Later, 9:03 p.m. CT: see comments. A reader writes --
I actually had heard that BR was picking up one rig next month. I do know that WPX is picking up a rig in January as well. I think Sinclair may be picking up a rig soon as well.
Later, 10:36 p.m. CT: a reader writes that BR will add two rigs in the Bakken in January, 2022.
Firster things firster: just after jobless numbers came out this morning, Dow futures jumped from 230 points to 250 points UP at the opening. Predictable in light of Jay Powell's comments yesterday; see below.
First things first: ISO NE
- spike to $100 earlier this morning; that just blows me away; should be below $20; are people paying attention?
- now down to $45 -- autumn: heating / air conditioning should not be a factor
- natural gas + nuclear: 90%
- none of the rest matters
- significant portion of renewable energy is nondispatchable
The aha moment: EU / UK leaders are not concerned about high energy prices, despite the rhetoric.
Resident Biden is certainly not concerned. It's all part of the plan to move renewable energy to the front burner (pun intended). "They" know they can get away with it. Any doubts? Follow the Covid-19 mandates this past year. Bureaucrats set policy, and the courts did not step in to prevent loss of individual freedoms.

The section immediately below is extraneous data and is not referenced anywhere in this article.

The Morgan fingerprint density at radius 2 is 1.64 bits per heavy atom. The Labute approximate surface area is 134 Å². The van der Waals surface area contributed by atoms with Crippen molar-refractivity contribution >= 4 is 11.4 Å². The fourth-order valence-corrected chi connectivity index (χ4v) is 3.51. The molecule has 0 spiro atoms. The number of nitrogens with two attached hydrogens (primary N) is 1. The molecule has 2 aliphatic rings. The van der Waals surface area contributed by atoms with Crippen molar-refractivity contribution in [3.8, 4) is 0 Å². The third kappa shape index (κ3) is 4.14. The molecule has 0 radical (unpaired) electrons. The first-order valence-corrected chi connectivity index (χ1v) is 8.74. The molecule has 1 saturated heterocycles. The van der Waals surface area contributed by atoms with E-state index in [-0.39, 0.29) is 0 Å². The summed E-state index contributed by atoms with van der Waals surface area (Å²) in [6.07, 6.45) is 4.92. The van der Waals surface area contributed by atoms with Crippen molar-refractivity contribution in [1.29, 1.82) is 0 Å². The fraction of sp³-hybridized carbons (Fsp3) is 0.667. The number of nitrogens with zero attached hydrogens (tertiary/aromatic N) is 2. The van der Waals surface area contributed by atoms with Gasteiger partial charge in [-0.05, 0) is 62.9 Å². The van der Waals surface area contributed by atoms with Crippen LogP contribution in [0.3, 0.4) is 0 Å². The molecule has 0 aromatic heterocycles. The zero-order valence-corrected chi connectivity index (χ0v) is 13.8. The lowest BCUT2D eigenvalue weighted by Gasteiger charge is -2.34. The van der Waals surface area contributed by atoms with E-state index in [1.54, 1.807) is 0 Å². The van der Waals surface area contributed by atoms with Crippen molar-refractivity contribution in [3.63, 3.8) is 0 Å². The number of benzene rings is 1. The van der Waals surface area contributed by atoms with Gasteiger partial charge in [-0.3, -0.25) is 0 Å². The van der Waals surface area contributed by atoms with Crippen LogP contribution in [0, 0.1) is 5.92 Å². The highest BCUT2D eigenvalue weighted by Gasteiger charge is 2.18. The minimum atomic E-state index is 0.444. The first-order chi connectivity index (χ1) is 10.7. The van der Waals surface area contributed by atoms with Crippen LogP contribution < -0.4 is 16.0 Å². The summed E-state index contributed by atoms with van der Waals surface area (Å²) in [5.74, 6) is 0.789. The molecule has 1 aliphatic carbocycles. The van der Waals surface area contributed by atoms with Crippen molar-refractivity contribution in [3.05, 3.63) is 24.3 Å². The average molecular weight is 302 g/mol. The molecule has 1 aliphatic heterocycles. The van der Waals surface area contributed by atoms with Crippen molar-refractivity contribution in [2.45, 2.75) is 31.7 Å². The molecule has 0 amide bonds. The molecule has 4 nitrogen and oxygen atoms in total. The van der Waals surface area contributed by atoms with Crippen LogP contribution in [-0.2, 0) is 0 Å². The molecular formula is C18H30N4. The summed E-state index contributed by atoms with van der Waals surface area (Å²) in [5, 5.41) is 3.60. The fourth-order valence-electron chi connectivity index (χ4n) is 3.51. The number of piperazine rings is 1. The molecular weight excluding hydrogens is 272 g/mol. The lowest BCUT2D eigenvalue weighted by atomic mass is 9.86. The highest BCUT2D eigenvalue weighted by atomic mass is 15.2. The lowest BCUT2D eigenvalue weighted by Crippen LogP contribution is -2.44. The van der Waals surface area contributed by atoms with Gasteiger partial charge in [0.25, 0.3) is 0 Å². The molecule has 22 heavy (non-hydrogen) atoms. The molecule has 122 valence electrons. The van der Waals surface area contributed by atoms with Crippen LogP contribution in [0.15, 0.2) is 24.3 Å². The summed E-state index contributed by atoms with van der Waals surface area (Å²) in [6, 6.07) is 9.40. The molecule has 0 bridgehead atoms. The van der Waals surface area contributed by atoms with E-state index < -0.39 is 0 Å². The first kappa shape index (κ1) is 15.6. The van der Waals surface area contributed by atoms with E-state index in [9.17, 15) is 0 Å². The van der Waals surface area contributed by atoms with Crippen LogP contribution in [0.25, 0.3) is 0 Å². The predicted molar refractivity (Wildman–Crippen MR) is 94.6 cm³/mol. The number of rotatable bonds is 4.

- Dow: up 230 points, futures
- DXY: 93.130; down 0.308;
- WTI: $71.87
- TYT: 1.341%; flat
- dividend announcements today
- Accenture raises dividend
- no change: Darden Restaurants, Pfizer, Target
- Jobless: first time jobless claims at 351,000, worse that expected
- yesterday: Jay Powell clearly said that tapering would not begin until he sees a good jobs report
- let's see if Steve Liesman reminds us of that today; my hunch: nope.
UPS: most interesting number to watch this next month -- the UPS earnings report -- not sure when they will report but possibly October 27, 2021 -- in light of the FedEx numbers this week.
My hunch: UPS will do just fine; FedEx has its problems unrelated to Covid, though they will blame their problems on labor shortages due to Covid -- to some extent true -- but FedEx problems began long before Covid.
Investors: news coming out of China early this morning. Will today be a repeat of Monday -- when there was a 500-point sell-off on the Dow?
COP: this COP/Shell story has legs. Still making headlines. Over at SeekingAlpha today: COP: hungrily snapping up Shell's discarded acreage. Link here.